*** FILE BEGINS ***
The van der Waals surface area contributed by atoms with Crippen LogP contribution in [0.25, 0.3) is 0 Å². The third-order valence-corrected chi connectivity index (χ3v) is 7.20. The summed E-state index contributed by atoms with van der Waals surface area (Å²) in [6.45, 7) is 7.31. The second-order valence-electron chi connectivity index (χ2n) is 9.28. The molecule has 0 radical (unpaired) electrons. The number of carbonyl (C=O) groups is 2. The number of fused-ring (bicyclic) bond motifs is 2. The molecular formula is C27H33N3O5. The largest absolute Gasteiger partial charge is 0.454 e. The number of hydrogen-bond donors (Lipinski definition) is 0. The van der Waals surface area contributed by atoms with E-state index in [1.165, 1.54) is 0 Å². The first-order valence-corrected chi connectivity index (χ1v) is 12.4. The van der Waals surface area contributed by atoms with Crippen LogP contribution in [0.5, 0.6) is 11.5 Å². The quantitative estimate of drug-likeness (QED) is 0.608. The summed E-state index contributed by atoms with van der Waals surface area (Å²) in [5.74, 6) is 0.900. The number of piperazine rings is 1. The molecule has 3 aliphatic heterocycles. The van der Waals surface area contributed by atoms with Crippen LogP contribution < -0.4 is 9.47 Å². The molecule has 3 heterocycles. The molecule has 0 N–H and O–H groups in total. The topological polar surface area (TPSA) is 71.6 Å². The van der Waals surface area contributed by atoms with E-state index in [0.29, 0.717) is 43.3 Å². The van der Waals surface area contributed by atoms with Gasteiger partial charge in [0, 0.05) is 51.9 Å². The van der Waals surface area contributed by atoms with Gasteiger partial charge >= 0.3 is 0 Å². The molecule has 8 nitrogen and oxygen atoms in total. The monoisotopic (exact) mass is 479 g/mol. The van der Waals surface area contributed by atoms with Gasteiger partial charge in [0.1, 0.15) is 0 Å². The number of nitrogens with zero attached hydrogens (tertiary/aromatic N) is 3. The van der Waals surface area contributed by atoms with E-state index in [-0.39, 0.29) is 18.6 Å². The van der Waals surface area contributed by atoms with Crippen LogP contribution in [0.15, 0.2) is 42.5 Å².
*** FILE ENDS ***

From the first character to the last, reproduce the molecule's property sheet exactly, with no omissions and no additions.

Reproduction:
The van der Waals surface area contributed by atoms with Crippen LogP contribution in [0.25, 0.3) is 0 Å². The third-order valence-corrected chi connectivity index (χ3v) is 7.20. The summed E-state index contributed by atoms with van der Waals surface area (Å²) in [6.45, 7) is 7.31. The second-order valence-electron chi connectivity index (χ2n) is 9.28. The molecule has 0 radical (unpaired) electrons. The number of carbonyl (C=O) groups is 2. The number of fused-ring (bicyclic) bond motifs is 2. The molecular formula is C27H33N3O5. The largest absolute Gasteiger partial charge is 0.454 e. The number of hydrogen-bond donors (Lipinski definition) is 0. The van der Waals surface area contributed by atoms with E-state index in [1.165, 1.54) is 0 Å². The first-order valence-corrected chi connectivity index (χ1v) is 12.4. The van der Waals surface area contributed by atoms with Crippen LogP contribution in [0.5, 0.6) is 11.5 Å². The quantitative estimate of drug-likeness (QED) is 0.608. The summed E-state index contributed by atoms with van der Waals surface area (Å²) in [5.74, 6) is 0.900. The number of piperazine rings is 1. The molecule has 3 aliphatic heterocycles. The van der Waals surface area contributed by atoms with Crippen LogP contribution < -0.4 is 9.47 Å². The molecule has 3 heterocycles. The molecule has 0 N–H and O–H groups in total. The topological polar surface area (TPSA) is 71.6 Å². The van der Waals surface area contributed by atoms with E-state index in [0.29, 0.717) is 43.3 Å². The van der Waals surface area contributed by atoms with Gasteiger partial charge in [0, 0.05) is 51.9 Å². The van der Waals surface area contributed by atoms with Gasteiger partial charge >= 0.3 is 0 Å². The molecule has 8 nitrogen and oxygen atoms in total. The monoisotopic (exact) mass is 479 g/mol. The van der Waals surface area contributed by atoms with Gasteiger partial charge in [0.1, 0.15) is 0 Å². The number of nitrogens with zero attached hydrogens (tertiary/aromatic N) is 3. The van der Waals surface area contributed by atoms with E-state index in [-0.39, 0.29) is 18.6 Å². The van der Waals surface area contributed by atoms with Crippen LogP contribution in [0.15, 0.2) is 42.5 Å².